Author Isa Chandra Moskowitz introduces this beautiful cookbook by debunking the myths of hunger and hardship so often associated with vegan cooking: “Healthy cooking doesn’t have to mean deprivation. It doesn’t mean restraint, it doesn’t mean willpower, and to hell with the idea of ‘being good’.” Moskowitz explains that this is not just a cookbook about reducing fat and calories. Appetite for Reduction is about reducing unhealthy ingredients that we put into our body and reducing our grocery store costs because beans and grains are cheap. Also, in the bigger picture, it’s about reducing our environmental impact by cutting down on the packaging and carbon emissions and methane from an animal-based diet, not to mention simply reducing animal suffering from caged chickens to baby cows to slaughterhouses.
Before you can argue that a vegan diet is not balanced enough to give a human body what it needs to sustain itself, Moskowitz explains basic nutritional requirements, outlining each and how the vegan diet can meet - and sometimes beat - a non-vegan diet. So as not to frighten away the new vegan, the author dives into the ‘anatomy of a salad,’ including tools of the trade and recipes for delightful salads and dressings such as Spicy Blue Potato and Corn salad, Warm Mushroom Salad with Cranberries, Green Goddess Garlic Dressing and Peanut Lime Dragon Dressing.
Chapter 2 presents “Totally Stuffed Sides” with OMG Oven Baked Onion Rings and Cauliflower Mashed Potatoes (Caulipots) with numerous ideas for dressings, as well as Scarlet Barley and Bhutanese Pineapple Rice and Eggplant Kibbeh. If your mouth isn’t watering by then, try Chapter 3’s “Rub-Your-Tummy Veggies,” with great advice on prepping veggies as well as cooking them, with a special section on the benefits of steaming vegetables. This chapter includes healthy yet hedonistic dishes such as Shaved Brussels Sprouts, Sauteed Escarole and Coriander Mushrooms with Cherry Tomatoes.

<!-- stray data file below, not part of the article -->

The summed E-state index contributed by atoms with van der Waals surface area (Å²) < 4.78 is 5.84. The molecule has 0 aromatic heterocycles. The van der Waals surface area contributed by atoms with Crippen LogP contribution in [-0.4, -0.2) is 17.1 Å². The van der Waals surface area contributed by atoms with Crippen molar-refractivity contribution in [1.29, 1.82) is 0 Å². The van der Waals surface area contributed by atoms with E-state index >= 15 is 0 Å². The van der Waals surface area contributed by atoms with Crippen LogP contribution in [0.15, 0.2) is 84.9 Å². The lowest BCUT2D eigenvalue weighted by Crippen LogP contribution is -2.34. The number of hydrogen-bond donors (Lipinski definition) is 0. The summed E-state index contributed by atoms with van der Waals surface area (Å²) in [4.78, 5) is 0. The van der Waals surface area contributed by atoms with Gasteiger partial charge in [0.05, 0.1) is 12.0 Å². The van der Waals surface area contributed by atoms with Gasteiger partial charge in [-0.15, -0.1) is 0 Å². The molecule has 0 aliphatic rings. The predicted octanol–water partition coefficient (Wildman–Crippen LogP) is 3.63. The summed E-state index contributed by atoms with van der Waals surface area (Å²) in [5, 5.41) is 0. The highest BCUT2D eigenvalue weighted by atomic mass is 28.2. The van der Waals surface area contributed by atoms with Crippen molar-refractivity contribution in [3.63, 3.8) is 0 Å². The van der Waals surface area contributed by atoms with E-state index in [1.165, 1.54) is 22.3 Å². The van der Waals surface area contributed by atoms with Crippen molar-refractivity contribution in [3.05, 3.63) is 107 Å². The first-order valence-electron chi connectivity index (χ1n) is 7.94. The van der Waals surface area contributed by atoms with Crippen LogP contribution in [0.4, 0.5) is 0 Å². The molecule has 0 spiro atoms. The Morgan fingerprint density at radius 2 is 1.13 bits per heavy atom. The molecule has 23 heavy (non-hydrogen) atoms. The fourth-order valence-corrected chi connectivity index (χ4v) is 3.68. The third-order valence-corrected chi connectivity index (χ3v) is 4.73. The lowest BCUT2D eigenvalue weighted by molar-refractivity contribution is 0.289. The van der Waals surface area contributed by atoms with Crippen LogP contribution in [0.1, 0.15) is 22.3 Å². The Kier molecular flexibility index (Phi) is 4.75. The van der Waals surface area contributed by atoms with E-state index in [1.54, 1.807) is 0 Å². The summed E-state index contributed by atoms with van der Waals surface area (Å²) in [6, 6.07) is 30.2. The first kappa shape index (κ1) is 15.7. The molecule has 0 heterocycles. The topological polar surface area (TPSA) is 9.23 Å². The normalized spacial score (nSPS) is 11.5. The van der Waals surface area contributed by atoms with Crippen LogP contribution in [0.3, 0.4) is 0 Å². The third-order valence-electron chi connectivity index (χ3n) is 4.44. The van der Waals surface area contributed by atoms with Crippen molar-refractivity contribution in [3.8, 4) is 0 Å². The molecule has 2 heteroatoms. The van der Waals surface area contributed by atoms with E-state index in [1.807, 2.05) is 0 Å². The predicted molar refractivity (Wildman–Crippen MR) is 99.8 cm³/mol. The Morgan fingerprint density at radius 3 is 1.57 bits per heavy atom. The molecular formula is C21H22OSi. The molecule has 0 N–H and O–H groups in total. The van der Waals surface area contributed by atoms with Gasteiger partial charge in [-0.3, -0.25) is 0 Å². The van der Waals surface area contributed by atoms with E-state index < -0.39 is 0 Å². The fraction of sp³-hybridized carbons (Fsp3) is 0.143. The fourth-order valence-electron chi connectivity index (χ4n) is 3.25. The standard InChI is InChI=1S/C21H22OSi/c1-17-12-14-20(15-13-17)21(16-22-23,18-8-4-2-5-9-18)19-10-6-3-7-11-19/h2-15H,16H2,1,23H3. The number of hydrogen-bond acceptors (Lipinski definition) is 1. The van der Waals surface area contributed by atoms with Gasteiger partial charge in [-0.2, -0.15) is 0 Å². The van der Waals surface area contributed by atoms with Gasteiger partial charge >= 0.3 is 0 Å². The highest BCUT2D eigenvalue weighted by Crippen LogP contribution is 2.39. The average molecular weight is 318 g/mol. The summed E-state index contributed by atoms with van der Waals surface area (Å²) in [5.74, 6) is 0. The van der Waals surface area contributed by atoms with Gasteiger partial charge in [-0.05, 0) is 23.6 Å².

Chapter 4 is filled with even more imaginative creations for “Main Event Beans,” such as Mango BBQ Beans and Unfried Refried Beans, not to mention several variations on hummus, such as pizza Hummus and Shabby Sheik Hummus. Tofu follows the beans with Chapter 5’s “Sink-Your-Teeth-Into Tofu and Tempeh” recipes with Masala Baked Tofu and Chilli-Lime-Rubbed Tofu and Buffalo Tempeh. Preceding these recipes is an introduction to the Wonder Twins - Tofu and Tempeh – to inform and alleviate fear in those who have been exposed to ‘scare mongering’ (soy mongering).
If you think that once the beans and tofu have been served, there is nothing left for a vegan to eat, sit back for three more chapters, which include “Talk Pasta to Me,” “Soul-Satisfying Soups” and “Comfort Curries, Chili and Stews.” Each of these chapters include more 10-50 minute recipes for delectable, enchanting dishes such as Cajun Bean Balls and Spaghetti, Mom’s Marinara, Arabian Lentil and Rice Soup, Yam and Black Bean Soup with Orange and Cilantro, and Irish Stew with Potatoes and Seitan.
And, if those recipes weren’t enough to fill you with adventure, imagination and an appetite, two final chapters contain even more tips on how to stay vegan even when you think you don’t have anything to eat at lunch or snacks, with chapters entitled “The Elements of A Bowl” and “The Importance of Eating Sandwich.” These sections break down how to prepare easy-to-take-with-you lunches for in a bowl or in a sandwich.
Each recipe gives you information on serving size, time to prepare and complete the meal, as well as breaks down the nutritional information AND provides a key to whether the recipe is gluten- or soy-free, and there are often notes to make the prep easier or how to serve the dish.
Appetite for Reduction not only provides extremely diverse and relatively easy recipes using a huge range of plant-based food; it is an enlightening, entertaining must-have cookbook for vegans, experimental vegans, and even the carnivore chef. Highly Recommended.